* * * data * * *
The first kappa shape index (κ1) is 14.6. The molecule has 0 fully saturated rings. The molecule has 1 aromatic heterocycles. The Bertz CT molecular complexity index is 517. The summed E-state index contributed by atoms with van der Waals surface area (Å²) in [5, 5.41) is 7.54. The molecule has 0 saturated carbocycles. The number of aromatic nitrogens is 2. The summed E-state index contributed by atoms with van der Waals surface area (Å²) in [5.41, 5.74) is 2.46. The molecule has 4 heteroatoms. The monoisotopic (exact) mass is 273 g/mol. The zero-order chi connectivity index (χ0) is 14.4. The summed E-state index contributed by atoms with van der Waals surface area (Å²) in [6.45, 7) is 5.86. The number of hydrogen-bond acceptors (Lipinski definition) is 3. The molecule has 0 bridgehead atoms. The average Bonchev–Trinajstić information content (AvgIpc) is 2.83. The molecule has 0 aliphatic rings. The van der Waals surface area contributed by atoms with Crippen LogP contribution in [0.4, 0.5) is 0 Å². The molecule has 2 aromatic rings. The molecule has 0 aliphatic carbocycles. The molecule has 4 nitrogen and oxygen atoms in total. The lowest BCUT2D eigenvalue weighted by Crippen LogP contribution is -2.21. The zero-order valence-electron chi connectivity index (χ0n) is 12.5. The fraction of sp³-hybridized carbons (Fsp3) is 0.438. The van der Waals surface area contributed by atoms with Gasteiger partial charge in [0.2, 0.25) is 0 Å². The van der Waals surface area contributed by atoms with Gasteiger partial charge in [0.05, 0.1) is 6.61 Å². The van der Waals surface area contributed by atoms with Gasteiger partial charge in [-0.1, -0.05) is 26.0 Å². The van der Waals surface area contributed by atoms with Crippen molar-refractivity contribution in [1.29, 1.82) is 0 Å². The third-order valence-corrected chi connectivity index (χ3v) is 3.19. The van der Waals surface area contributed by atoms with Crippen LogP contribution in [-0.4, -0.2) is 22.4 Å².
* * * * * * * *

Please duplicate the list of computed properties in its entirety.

The first kappa shape index (κ1) is 14.6. The molecule has 0 fully saturated rings. The molecule has 1 aromatic heterocycles. The Bertz CT molecular complexity index is 517. The summed E-state index contributed by atoms with van der Waals surface area (Å²) in [5, 5.41) is 7.54. The molecule has 0 saturated carbocycles. The number of aromatic nitrogens is 2. The summed E-state index contributed by atoms with van der Waals surface area (Å²) in [5.41, 5.74) is 2.46. The molecule has 4 heteroatoms. The monoisotopic (exact) mass is 273 g/mol. The zero-order chi connectivity index (χ0) is 14.4. The summed E-state index contributed by atoms with van der Waals surface area (Å²) in [6.45, 7) is 5.86. The number of hydrogen-bond acceptors (Lipinski definition) is 3. The molecule has 0 bridgehead atoms. The average Bonchev–Trinajstić information content (AvgIpc) is 2.83. The molecule has 0 aliphatic rings. The van der Waals surface area contributed by atoms with Crippen LogP contribution in [0.4, 0.5) is 0 Å². The molecule has 2 aromatic rings. The molecule has 0 aliphatic carbocycles. The molecule has 4 nitrogen and oxygen atoms in total. The lowest BCUT2D eigenvalue weighted by Crippen LogP contribution is -2.21. The zero-order valence-electron chi connectivity index (χ0n) is 12.5. The fraction of sp³-hybridized carbons (Fsp3) is 0.438. The van der Waals surface area contributed by atoms with Gasteiger partial charge in [0.2, 0.25) is 0 Å². The van der Waals surface area contributed by atoms with Gasteiger partial charge in [0.05, 0.1) is 6.61 Å². The van der Waals surface area contributed by atoms with Gasteiger partial charge in [-0.1, -0.05) is 26.0 Å². The van der Waals surface area contributed by atoms with Crippen molar-refractivity contribution in [1.29, 1.82) is 0 Å². The third-order valence-corrected chi connectivity index (χ3v) is 3.19. The van der Waals surface area contributed by atoms with Crippen LogP contribution in [-0.4, -0.2) is 22.4 Å².